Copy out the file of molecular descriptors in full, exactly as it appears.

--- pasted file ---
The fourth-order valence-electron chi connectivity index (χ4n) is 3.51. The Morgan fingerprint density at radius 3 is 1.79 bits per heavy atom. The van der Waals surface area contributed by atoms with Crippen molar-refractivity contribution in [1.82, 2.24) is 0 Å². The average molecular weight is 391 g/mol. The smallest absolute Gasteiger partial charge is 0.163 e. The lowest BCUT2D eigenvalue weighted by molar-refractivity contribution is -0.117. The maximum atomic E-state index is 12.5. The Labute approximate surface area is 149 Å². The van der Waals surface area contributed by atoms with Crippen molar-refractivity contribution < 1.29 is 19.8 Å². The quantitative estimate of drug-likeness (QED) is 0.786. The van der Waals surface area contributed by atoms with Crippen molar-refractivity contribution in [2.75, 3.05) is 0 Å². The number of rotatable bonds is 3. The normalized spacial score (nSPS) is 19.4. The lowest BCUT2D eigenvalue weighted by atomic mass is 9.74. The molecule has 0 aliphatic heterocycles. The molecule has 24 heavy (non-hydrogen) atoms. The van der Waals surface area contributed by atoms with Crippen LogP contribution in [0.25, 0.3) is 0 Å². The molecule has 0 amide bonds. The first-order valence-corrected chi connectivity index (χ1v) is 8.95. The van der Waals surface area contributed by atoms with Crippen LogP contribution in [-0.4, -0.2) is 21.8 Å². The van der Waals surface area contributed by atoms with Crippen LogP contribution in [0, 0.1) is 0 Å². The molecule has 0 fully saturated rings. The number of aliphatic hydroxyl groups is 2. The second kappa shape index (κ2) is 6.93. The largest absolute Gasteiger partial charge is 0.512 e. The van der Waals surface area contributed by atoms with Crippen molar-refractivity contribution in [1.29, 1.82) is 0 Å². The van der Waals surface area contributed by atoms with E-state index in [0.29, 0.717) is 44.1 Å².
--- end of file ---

The fourth-order valence-electron chi connectivity index (χ4n) is 3.51. The Morgan fingerprint density at radius 3 is 1.79 bits per heavy atom. The van der Waals surface area contributed by atoms with Crippen molar-refractivity contribution in [1.82, 2.24) is 0 Å². The average molecular weight is 391 g/mol. The smallest absolute Gasteiger partial charge is 0.163 e. The lowest BCUT2D eigenvalue weighted by molar-refractivity contribution is -0.117. The maximum atomic E-state index is 12.5. The Labute approximate surface area is 149 Å². The van der Waals surface area contributed by atoms with Crippen molar-refractivity contribution < 1.29 is 19.8 Å². The quantitative estimate of drug-likeness (QED) is 0.786. The van der Waals surface area contributed by atoms with Crippen molar-refractivity contribution in [2.75, 3.05) is 0 Å². The number of rotatable bonds is 3. The normalized spacial score (nSPS) is 19.4. The lowest BCUT2D eigenvalue weighted by atomic mass is 9.74. The molecule has 0 aliphatic heterocycles. The molecule has 24 heavy (non-hydrogen) atoms. The van der Waals surface area contributed by atoms with Crippen LogP contribution in [0.25, 0.3) is 0 Å². The molecule has 0 amide bonds. The first-order valence-corrected chi connectivity index (χ1v) is 8.95. The van der Waals surface area contributed by atoms with Crippen LogP contribution in [-0.4, -0.2) is 21.8 Å². The van der Waals surface area contributed by atoms with Crippen LogP contribution in [0, 0.1) is 0 Å². The molecule has 0 fully saturated rings. The number of aliphatic hydroxyl groups is 2. The second kappa shape index (κ2) is 6.93. The largest absolute Gasteiger partial charge is 0.512 e. The van der Waals surface area contributed by atoms with Crippen molar-refractivity contribution in [1.29, 1.82) is 0 Å². The van der Waals surface area contributed by atoms with E-state index in [0.29, 0.717) is 44.1 Å².